Antigen processing and presentation

Peptide binding to HLA class I and II proteins plays an important role in the function of these molecules. The way in which peptides are derived and the binding procedure differs for the two classes of molecules, and this is reflected in the different function of these molecules.

HLA class I molecules are assembled within the endoplasmic reticulum (ER). The heavy chain is directed to the ER via a leader peptide sequence. Within the lumen of the ER, the extracellular domains of the heavy chain associate with P2-microglobulin. This association is mediated by ER-resident chaperones including calnexin and calreticulum.

Association with peptide also occurs within the ER. Peptides are derived from the cytoplasmic degradation of molecules that takes place in the proteasome, a multicatalytic protein complex. Peptides produced by the proteasome are actively transported into the ER via a transmembrane peptide pump called TAP (transporter associated with antigen processing). Association between HLA class I heavy chain-P2-microglobulin complex and peptide is catalysed by another ER resident chaperone called tapasin.

Once the class I trimolecular complex is formed, the molecule can leave the ER and complete its journey to the cell surface via the Golgi apparatus.

The journey of a class II molecule differs from that of a class I

Peptide Peptide

Peptide Peptide

Figure 24.2 HLA class I and II molecules showing protein domains and bound peptide.

molecule. Both a- and ß-chains are directed to the ER, where a complex of three aß chains and three invariant chains is formed. The invariant chain (Ii) is also a transmembrane protein. Association of HLA class II molecules with Ii effectively blocks the peptide binding site on the class II molecule, thus preventing association of ER-resident peptides. Invariant chain cytoplasmic tail sequences direct the class II molecule through the Golgi apparatus, but, unlike class I molecules, the class II molecules make a detour to endosomal vesicles before arriving at the cell surface. The non-classical HLA-DM and HLA-DO molecules are located within endosomal vesicles, and it is here that the Ii chain is cleaved, leaving a peptide, called CLIP, to block the class II peptide binding cleft. Specific peptide binding is catalysed by HLA-DM, and may also be aided by HLA-DO. The peptides that bind to class II molecules are derived either from internalization of cell surface or from extracellular proteins. Thus, the antigen presentation pathway for HLA class II molecules differs from that of HLA class I molecules by directing the class II molecules to a location where they can bind peptides that differ from those presented by class I molecules.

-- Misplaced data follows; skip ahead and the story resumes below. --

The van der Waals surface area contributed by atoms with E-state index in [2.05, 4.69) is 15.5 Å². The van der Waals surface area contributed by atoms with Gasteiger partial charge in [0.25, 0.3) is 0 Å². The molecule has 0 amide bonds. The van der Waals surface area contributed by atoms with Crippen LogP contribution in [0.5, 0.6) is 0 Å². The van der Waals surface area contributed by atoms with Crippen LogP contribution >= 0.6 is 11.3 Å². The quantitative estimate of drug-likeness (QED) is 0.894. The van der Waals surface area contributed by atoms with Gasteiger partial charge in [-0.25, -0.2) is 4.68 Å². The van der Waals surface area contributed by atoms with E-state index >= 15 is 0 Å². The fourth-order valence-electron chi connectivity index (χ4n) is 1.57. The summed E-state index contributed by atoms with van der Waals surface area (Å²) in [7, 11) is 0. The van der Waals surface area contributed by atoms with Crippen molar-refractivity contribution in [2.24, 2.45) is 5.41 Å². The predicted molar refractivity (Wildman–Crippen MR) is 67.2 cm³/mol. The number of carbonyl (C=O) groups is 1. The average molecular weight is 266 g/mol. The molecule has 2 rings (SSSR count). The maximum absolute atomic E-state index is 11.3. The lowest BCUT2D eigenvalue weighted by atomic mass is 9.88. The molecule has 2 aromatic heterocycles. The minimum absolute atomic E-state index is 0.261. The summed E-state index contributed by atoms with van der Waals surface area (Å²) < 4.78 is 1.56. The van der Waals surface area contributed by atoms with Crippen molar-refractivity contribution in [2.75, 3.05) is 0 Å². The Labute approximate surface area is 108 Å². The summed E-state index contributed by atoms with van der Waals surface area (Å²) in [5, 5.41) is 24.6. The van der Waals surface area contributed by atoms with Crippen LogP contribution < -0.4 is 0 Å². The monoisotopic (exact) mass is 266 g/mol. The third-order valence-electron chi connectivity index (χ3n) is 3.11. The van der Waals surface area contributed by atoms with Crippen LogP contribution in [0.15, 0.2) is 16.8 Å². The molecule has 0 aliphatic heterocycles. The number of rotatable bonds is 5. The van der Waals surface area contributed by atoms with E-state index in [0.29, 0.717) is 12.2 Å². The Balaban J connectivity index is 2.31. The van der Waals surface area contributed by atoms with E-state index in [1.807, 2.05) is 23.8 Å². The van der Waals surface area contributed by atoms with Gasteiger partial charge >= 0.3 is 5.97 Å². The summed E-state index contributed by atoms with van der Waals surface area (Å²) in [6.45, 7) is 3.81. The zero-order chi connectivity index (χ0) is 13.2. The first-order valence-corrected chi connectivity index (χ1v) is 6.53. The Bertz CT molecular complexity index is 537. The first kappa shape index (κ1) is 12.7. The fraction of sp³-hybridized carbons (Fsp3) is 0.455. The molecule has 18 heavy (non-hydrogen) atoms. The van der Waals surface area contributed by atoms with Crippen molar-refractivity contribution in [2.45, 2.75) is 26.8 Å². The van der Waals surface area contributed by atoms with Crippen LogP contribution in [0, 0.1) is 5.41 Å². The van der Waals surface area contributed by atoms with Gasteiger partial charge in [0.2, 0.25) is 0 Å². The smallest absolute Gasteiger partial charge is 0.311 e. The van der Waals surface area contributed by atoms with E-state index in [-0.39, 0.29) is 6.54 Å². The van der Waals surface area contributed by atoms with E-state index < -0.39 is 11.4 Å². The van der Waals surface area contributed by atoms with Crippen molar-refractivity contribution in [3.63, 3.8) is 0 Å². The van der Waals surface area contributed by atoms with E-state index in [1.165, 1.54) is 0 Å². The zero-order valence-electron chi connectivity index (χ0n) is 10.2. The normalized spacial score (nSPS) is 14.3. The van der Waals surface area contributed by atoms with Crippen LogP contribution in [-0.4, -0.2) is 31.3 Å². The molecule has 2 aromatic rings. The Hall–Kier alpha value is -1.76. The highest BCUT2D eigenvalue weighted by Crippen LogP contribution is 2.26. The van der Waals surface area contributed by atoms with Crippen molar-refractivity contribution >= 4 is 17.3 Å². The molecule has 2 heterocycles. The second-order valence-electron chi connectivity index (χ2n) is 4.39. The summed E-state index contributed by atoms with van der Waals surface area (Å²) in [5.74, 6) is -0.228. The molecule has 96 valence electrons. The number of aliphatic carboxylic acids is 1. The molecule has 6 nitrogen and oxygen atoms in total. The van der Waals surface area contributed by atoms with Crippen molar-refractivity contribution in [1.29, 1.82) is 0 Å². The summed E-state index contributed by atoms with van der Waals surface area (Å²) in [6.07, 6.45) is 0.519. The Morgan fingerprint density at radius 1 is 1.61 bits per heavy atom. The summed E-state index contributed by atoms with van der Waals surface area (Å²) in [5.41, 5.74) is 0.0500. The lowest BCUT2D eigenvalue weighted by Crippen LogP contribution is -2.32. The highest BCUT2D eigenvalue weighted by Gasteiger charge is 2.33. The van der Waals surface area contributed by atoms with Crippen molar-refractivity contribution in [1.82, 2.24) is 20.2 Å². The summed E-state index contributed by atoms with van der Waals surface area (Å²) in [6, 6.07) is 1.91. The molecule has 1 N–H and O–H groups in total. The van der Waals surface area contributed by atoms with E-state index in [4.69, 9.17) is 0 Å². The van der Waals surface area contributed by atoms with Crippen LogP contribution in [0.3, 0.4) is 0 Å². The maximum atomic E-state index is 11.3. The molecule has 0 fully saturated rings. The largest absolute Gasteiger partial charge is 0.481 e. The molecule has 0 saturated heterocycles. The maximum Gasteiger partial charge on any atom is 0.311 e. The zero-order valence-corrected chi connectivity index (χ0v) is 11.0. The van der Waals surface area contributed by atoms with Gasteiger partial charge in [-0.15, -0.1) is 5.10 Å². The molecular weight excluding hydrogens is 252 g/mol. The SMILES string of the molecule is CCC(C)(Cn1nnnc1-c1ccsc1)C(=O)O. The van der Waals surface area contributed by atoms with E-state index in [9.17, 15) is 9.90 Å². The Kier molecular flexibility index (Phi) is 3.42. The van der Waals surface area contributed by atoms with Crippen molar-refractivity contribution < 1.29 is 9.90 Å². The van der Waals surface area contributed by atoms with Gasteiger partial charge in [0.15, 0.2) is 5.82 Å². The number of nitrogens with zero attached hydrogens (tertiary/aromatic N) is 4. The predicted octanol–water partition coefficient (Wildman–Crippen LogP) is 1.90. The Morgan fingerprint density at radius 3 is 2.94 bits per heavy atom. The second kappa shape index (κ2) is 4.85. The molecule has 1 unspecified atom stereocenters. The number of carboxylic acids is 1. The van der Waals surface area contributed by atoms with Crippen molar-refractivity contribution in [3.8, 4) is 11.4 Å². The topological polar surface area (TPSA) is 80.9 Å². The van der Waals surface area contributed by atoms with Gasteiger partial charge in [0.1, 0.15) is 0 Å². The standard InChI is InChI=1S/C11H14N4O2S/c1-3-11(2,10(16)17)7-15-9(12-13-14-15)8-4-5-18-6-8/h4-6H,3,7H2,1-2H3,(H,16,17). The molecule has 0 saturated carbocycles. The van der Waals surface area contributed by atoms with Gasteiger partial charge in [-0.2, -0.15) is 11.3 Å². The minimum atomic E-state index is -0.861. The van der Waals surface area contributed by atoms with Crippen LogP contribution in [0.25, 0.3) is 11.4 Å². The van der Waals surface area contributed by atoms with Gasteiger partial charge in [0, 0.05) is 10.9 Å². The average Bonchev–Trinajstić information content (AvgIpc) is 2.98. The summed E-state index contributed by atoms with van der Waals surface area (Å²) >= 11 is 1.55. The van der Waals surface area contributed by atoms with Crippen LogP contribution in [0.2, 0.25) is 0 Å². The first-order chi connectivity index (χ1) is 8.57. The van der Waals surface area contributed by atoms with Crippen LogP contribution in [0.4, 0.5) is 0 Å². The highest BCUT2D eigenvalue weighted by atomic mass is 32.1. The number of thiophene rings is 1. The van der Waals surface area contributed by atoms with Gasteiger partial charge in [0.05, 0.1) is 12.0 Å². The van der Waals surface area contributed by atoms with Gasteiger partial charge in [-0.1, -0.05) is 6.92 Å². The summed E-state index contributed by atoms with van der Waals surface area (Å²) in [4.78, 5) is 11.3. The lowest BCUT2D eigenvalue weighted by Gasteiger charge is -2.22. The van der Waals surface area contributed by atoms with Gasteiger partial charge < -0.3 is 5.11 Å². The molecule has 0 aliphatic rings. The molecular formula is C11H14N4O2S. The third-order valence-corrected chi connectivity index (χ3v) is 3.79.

Once presented at the cell surface, HLA molecules are subjected to surveillance by circulating T cells and natural killer (NK) cells. Both of these cell types possess receptors that can recognize and interact with HLA molecules. Typically, T cells expressing the CD4 molecule recognize HLA class II molecules, and T cells expressing CD8 recognize HLA class I molecules. The specificity of interaction is determined during development of T cells within the thymus, such that circulating T cells should not interact with HLA molecules presenting peptides derived from normally expressed self proteins. However, the presentation of non-self peptides, for example peptides derived from viral or bacterial proteins, or aberrant expression of tumour antigens, can initiate activatory signals mediated by the T-cell receptor, resulting in the generation of an immune response against infected cells.

The interactions between HLA molecules and NK cell receptors play an important role in the function of NK cells. NK cells primarily function in innate immune responses. These cells express a range of receptors that can elicit either activatory or inhibitory signals. It is the balance between the two opposing signals that determines the action of an NK cell. Typically, interaction between HLA molecule and corresponding NK receptor resulting in a negative signal will outweigh any activatory signals; thus, the NK cell will not attack the cell expressing the HLA molecule. However, if a cell has lost expression of HLA molecules such as after malignancy or virus-induced downregu-lation, then the absence of the inhibitory signal will result in the activatory signal being dominant and allow NK cell-mediated attack on the target cell.

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